Textiles are as tactile as they are political in Fresh Material


Jenny Watson is known for being playful, innovative and political, and for transcending conventional ideas about textile art. Her 2020 tapestry-based piece Sunshine of Your Love—showing an ambivalent woman on a flower background next to a stone house—encompasses all these qualities, and these qualities also define Fresh Material: New Australian Textile Art.

The initial impetus for Fresh Material, a stylistically diverse and politically charged group exhibition, was curator Jonathan McBurnie’s wish to expand into a tactile, thought-provoking medium: textiles. “As a medium, textiles have a universality,” says McBurnie.

“We all deal with textiles every day in a personal way that is quite different to other media.” Among the 20 exhibiting artists, the chosen styles and materials include cross-stitch, leatherwork, sculptural textiles, and felting. It shows the work of textile veterans such as Watson, as well as newer artists such as Regi Cherini and Sonia Ward, the latter of whose work Fountain of Life, 2021, a tapestry, is a particularly startling depiction of a baby. Meanwhile Cherini’s embroidery, Beauty (Hers), 2021, is a compelling still life of women’s beauty products.

Across these works, Fresh Material emphasises two characteristics of contemporary textile art, the first being the form’s capacity for political statement. “The exhibition explores a number of political and ideological themes,” says McBurnie, “including identity politics, queer theory, Indigenous culture, diaspora, popular culture, illness metaphor, the representation of women, and even more metaphysical concerns such as challenging notions of what art actually is.”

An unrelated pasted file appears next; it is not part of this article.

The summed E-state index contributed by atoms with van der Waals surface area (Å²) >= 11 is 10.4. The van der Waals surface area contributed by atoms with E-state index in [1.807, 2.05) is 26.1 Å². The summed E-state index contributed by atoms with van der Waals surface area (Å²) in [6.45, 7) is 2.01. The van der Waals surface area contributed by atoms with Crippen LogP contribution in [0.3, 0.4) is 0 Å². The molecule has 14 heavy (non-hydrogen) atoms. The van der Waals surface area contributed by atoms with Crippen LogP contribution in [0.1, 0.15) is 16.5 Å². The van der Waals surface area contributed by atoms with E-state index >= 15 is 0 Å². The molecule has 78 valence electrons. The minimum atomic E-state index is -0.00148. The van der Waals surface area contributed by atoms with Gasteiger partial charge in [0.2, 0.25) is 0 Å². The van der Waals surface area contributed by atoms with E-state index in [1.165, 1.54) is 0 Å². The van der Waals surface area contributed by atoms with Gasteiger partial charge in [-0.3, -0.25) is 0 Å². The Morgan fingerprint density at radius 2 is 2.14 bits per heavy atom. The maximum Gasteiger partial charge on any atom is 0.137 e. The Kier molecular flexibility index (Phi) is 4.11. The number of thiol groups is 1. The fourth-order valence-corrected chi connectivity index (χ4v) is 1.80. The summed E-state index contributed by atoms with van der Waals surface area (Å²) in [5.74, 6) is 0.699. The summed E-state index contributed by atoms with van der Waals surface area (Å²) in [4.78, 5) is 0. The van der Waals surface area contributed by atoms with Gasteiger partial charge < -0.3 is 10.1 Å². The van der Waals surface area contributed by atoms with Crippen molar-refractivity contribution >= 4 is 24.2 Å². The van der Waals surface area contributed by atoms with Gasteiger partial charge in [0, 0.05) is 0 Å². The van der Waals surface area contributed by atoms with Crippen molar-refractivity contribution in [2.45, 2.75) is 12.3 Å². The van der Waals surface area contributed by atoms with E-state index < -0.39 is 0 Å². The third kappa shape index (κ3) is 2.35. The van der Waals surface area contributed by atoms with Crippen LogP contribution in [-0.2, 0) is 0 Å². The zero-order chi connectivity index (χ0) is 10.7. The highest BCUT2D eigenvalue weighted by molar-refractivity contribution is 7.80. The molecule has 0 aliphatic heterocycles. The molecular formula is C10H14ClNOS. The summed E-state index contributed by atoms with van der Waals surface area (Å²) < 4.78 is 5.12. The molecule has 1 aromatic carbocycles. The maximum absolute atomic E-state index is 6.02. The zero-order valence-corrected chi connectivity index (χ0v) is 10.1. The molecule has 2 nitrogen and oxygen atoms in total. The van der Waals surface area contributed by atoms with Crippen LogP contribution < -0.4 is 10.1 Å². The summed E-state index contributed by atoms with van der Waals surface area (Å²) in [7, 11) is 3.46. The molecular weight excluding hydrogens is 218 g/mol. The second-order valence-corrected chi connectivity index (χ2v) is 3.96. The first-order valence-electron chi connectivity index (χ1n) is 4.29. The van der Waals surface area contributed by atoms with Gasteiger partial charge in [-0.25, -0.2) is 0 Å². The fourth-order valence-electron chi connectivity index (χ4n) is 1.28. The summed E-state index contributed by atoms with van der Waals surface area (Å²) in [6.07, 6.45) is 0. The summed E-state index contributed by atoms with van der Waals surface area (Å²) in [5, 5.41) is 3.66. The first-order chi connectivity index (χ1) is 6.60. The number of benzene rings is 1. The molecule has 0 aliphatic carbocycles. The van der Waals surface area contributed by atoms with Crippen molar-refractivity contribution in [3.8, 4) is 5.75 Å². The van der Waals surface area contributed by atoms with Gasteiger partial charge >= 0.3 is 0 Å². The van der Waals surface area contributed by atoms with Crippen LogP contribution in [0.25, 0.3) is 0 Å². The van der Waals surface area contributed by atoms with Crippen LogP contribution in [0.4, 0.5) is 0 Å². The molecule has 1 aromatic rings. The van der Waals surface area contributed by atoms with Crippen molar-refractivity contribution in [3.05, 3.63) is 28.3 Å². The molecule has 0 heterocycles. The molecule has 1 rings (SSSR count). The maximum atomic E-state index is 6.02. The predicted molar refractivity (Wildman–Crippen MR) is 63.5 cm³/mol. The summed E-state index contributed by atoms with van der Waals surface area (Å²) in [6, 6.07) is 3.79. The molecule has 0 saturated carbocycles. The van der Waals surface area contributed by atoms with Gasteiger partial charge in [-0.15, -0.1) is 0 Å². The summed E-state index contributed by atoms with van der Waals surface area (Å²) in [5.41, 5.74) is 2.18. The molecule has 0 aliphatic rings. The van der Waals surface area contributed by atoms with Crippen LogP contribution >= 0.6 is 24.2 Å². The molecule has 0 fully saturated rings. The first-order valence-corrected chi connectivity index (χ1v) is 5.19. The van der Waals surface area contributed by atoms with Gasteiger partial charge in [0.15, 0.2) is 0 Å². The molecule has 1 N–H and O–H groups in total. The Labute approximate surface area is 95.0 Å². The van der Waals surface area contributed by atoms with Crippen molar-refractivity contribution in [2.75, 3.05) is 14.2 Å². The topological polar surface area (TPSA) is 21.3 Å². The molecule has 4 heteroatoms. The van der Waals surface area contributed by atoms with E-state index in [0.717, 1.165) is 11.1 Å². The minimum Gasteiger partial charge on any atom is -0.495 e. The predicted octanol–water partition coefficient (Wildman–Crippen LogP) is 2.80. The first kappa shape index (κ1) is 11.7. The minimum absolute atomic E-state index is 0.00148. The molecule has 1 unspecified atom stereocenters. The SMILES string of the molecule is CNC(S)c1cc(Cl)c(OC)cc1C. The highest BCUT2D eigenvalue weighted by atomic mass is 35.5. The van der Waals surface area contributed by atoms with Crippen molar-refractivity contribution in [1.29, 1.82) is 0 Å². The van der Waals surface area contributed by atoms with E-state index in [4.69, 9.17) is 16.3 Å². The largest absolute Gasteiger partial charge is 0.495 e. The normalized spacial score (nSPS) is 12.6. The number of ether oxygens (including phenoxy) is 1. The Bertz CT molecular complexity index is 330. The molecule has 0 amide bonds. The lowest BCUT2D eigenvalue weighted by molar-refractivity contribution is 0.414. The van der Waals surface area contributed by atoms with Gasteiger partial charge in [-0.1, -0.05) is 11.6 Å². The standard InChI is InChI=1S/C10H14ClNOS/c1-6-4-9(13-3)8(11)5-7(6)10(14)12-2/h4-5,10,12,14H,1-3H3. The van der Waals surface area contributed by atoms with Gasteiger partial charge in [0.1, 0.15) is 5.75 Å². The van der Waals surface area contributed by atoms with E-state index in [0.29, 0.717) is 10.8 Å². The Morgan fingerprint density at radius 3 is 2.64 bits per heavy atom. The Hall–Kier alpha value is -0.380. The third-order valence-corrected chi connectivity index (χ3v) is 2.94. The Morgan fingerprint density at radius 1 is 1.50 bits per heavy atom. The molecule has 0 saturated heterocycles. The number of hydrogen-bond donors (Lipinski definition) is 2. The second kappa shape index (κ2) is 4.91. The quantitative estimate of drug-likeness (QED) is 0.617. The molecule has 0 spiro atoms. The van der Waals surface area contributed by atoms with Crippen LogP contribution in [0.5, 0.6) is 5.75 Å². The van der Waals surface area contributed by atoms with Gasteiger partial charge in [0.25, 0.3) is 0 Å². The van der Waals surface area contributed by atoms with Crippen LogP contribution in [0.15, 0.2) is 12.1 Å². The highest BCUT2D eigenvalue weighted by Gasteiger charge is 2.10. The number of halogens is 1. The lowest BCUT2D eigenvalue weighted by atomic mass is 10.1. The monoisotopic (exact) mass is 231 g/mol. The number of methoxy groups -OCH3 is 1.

Second is an emphasis on the human quality of hands working directly with material. “Textiles are not an art form that can stand without a high level of skill and commitment. You can’t use Photoshop to touch it up or Auto-Tune to iron out deficiencies. What you see is what you get, so it has to be good.”

Fresh Material: New Australian Textile Art
Perc Tucker Regional Gallery
10 December 2021—6 February

This article was originally published in the January/February 2021 print edition of Art Guide Australia.

Preview Words by Barnaby Smith